Does depriving gamers in Iran from World of Warcraft and the up coming Panda Expansion help anyone?
Hoping people are going to rage-quit their regime?
Here's the post from a blue at Blizz [http://eu.battle.net/wow/en/forum/topic/5168067998?page=97#1933]:
And the text:
Quite apart from the practical points and points of international law, one think I don't get is how "prohibit Blizzard from doing business with residents of certain nations, including Iran" and "this also prevents us from providing any refunds" work together.
If Blizzard could not do business with people, then it could not take their money, right?
But apparently it means they just can't give it back. How does that work? OK Blizzard, don't do 'business' with the people or Iran, just send them a gift - a gift of their own money for the service you are not providing to them.
Less on the specifics - there has traditionally been a notional separation of sport and politics. With the exception of the widespread sporting ban on South Africa this seems to broadly apply. Can't we apply the same to gaming?
Comments on Game Politics :
"Can't we apply the same to gaming?"
Who is the "we" to whom you are appealing?
If Blizzard has (perhaps unwittingly) been breaking US law then they may have been advised they don't really have a choice. So if you're asking games companies to make a stand that may not be in their best interest.
(Although presumably if people were playing WoW in Iran then Microsoft and/or Apple also have been doing business there too. I wonder if other American IT firms will follow suit and/or be prosecuted by the US government).
If you're appealing to governments and politicians then keep going. Drum up enough interest and it should get debated and questioned. I would have thought it's very much in America's best interest to have everyone using Microsoft and WoW rather than developing robust independent operating systems and an internet.
If you're appealing to gamers then it's possible they're already ahead of us. If WoW were banned in my country and I wanted to play it I'd probably try using proxies or emulator servers. I wonder how long it will be until we see an Iranian emulator if the game is no longer provided. I doubt the US would have much luck pursuing a copyright breach against a hostile country over a product they're withholding.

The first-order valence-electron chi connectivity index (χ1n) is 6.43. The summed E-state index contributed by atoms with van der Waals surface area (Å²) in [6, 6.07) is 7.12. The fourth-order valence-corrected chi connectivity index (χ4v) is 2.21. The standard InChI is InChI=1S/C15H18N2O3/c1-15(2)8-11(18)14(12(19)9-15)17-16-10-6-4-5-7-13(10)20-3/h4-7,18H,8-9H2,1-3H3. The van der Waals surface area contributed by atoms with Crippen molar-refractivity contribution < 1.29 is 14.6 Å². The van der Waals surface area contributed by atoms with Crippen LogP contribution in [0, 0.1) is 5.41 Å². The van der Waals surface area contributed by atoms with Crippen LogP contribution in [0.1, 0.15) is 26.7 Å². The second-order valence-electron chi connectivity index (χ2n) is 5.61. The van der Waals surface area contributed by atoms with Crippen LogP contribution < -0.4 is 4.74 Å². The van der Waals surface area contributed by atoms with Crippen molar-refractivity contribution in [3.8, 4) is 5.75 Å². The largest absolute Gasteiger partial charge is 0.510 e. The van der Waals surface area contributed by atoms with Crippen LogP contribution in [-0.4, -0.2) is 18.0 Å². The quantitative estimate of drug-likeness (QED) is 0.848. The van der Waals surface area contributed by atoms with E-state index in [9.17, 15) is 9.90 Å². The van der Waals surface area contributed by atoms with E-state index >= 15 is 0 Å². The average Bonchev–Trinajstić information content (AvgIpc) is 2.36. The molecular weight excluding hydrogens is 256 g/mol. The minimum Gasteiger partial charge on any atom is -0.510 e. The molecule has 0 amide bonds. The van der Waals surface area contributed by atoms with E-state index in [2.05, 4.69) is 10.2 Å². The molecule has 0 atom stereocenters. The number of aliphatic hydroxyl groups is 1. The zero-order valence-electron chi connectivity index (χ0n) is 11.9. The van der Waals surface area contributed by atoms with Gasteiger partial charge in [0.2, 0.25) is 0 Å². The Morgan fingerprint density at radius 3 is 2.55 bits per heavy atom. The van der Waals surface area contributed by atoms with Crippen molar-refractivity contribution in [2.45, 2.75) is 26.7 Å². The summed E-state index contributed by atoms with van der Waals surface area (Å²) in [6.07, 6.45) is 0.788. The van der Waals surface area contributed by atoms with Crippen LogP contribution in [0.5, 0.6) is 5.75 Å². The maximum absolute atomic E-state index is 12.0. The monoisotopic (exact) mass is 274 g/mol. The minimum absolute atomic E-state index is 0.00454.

Posted Aug 29, 2012 6:48:52 PM | link
Come on, you should know better. Yes, Blizzard was violating the law by taking money from people in Iran and letting them play (probably accomplished through some workaround billing through another country). I expect that they got a sternly worded letter from DOJ or State letting them know that and "requesting" that they stop allowing anyone from an Iranian IP play, post-haste. Giving the money back would be an *additional* violation of the law, when they know they're already on the radar.
If I were an Iranian WoW player who just had to play, I'd open another account and this time make sure I connected through a VPN.
Posted Aug 30, 2012 12:20:20 AM | link
The above link was closed but since we're talking about politics, I figured let's throw in religion. I wanted to comment using the original post but it was closed.
I was looking to see continued discussion on the topic of religion in MMOs. It would be interesting to play an MMO where instead of races (i.e. tauren, human, night elf) you choose a religion and your quest line and starting area correlates to your choice. If enough thought was put into it to where it was as entertaining and visually appealing as guildwars2 and structured in such a way where guilds were much more powerful if they were diverse...and of course most importantly the questlines would have to be well thought out and tasteful.
Posted Aug 30, 2012 4:51:03 PM | link
The USA are already preparing to go to war with Iran, so you can't have your citizens playing games with people from that evil terrorist country. They might notice these other people are actually normal human beings which also fear war. It might dampen their eagerness to kill them.
Posted Sep 1, 2012 3:51:30 PM | link
I was more thinking of the political level. Akin to notional separation of sports and politics as I mentioned. Though that probably only applied to 'orgnaised' or 'official' sports. In the main online-gaming is a peer activity which does set it apart from this tradition.
Posted Sep 2, 2012 7:16:43 AM | link
I guess I need to read the law. If what you are saying is the case I wonder if Blizzard committed fraud as it was forming contracts it did not have a legal basis to. I wonder also if an Iranian can sue in a US court. Hmm
Posted Sep 2, 2012 7:18:42 AM | link
Indeed when the enemy stops being the 'other' it does put a damper on the killin'
Posted Sep 2, 2012 7:20:49 AM | link
So if Blizzard were to allow people in Iran to play WoW for free, would that be OK?
Posted Sep 3, 2012 6:59:50 AM | link
That's a good idea. If Blizzard can ban and retain money on the basis of things like IP, why can't it play-for-free on the same basis?
Posted Sep 3, 2012 7:08:55 AM | link
The article is a little sketchy anyway. I agree that I was thinking the same thing in my head as I read about the "no refunds" thing. I'm sure some shady stuff goes down all over. Blizzard did say it tightened its compliance to ensure it was following laws. So they weren't really in compliance before?
Posted Sep 4, 2012 3:43:46 PM | link
Honestly, trade sanctions against Iran may simply be counter-productive: the countries you do not trade with are the ones you have no influence upon. South Africa is perhaps the only major example where trade sanctions have had an effect, but they weren't sat on a big pile of oil - Iran will not have trouble trading elsewhere, and whomever they do trade with will be the ones who have political sway with them.
Of course, this has nothing to do with World of Warcraft. :)
Posted Sep 6, 2012 6:14:30 AM | link